For the topping: Mash all the ingredients together with a fork. It will be crumbly! Sprinkle on top of the filling.

Place tart pan in the oven and bake for 40-45 minutes, until apples are tender, and filling is set and golden brown. Let cool, remove sides from tart pan, and slice and enjoy!

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I even made a PDF download, if you'd like to print it, just click the link below! 

Download French Apple Tart 

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real food part two

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 Grilled, grass-fed steak salad with bleu cheese vinaigrette

I thought a follow up was in order for my real food post from last summer. Traveling and holidays were somewhat challenging, and I probably had too much sugar, too many white potatoes (in various forms, including fries), and too many seed oils while eating out. Still, despite a few setbacks, for the most part I have continued to eat primarily whole, fresh foods and very few processed foods and grains, and now I am back to eating the way I talked about in that previous post.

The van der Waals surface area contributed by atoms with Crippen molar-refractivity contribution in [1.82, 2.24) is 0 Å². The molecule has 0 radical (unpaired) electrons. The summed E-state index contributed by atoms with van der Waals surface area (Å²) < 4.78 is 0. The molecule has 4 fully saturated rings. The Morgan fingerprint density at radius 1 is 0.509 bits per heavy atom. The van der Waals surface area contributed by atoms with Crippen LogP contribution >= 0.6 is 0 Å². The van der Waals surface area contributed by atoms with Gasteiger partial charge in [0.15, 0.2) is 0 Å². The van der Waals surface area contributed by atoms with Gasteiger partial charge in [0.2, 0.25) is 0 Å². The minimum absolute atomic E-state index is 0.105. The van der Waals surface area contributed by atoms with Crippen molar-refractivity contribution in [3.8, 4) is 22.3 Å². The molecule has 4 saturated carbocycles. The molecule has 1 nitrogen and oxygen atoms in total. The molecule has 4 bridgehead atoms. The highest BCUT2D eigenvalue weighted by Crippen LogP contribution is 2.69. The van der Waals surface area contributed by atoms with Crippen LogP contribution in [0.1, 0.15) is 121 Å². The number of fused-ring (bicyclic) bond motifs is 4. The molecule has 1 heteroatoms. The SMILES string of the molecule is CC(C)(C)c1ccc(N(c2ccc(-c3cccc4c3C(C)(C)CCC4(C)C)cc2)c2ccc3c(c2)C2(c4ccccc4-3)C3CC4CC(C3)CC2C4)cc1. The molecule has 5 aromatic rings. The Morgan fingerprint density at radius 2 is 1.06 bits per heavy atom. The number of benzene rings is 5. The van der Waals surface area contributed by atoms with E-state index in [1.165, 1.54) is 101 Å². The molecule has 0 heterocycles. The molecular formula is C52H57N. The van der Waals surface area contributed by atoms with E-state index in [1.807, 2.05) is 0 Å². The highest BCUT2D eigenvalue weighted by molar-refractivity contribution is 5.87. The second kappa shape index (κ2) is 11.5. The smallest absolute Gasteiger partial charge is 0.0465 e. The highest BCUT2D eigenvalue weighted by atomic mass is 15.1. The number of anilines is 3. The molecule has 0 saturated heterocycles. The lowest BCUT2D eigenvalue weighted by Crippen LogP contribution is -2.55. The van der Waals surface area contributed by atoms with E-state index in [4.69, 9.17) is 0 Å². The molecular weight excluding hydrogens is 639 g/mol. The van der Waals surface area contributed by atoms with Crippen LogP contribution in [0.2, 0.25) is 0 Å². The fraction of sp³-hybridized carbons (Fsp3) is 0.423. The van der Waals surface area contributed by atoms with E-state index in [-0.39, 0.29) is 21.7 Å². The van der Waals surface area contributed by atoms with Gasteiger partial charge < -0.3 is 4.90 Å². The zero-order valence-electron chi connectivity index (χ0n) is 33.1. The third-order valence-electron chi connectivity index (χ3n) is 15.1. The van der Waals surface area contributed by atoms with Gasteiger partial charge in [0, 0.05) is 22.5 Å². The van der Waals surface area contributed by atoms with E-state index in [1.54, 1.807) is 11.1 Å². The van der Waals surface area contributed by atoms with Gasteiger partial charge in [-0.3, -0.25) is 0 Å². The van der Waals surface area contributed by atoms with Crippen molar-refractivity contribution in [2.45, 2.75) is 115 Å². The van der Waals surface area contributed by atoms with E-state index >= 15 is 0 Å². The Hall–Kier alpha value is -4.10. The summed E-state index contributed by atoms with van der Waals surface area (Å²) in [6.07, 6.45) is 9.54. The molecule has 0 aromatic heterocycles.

A few weekends ago I splurged and had a small slice of pizza. Then I went to Ikea and had some meatballs, because why would you go to Ikea and not have Swedish meatballs? I have learned my lesson, however. First of all, the meatballs were not quite as good as I remembered. Second, I'm pretty sure there is flour in some form in not only the meatballs, but also the sauce (if this is accurate, then yes, it's in both). While my first reaction to a little flour is nausea and then other digestion problems, I was surprised to wake up the following Monday with terrible aching joints. I had forgotten that I had regularly felt that way, and would wake up stiff and sore nearly every morning. As I thought back, I realized that I just accepted that feeling as part of getting older, although I wasn't really that old, and was disappointed to think that it would only get worse with each passing year. I'm not saying that I will never eat pizza again, but most of the time it's not going to be worth the consequences.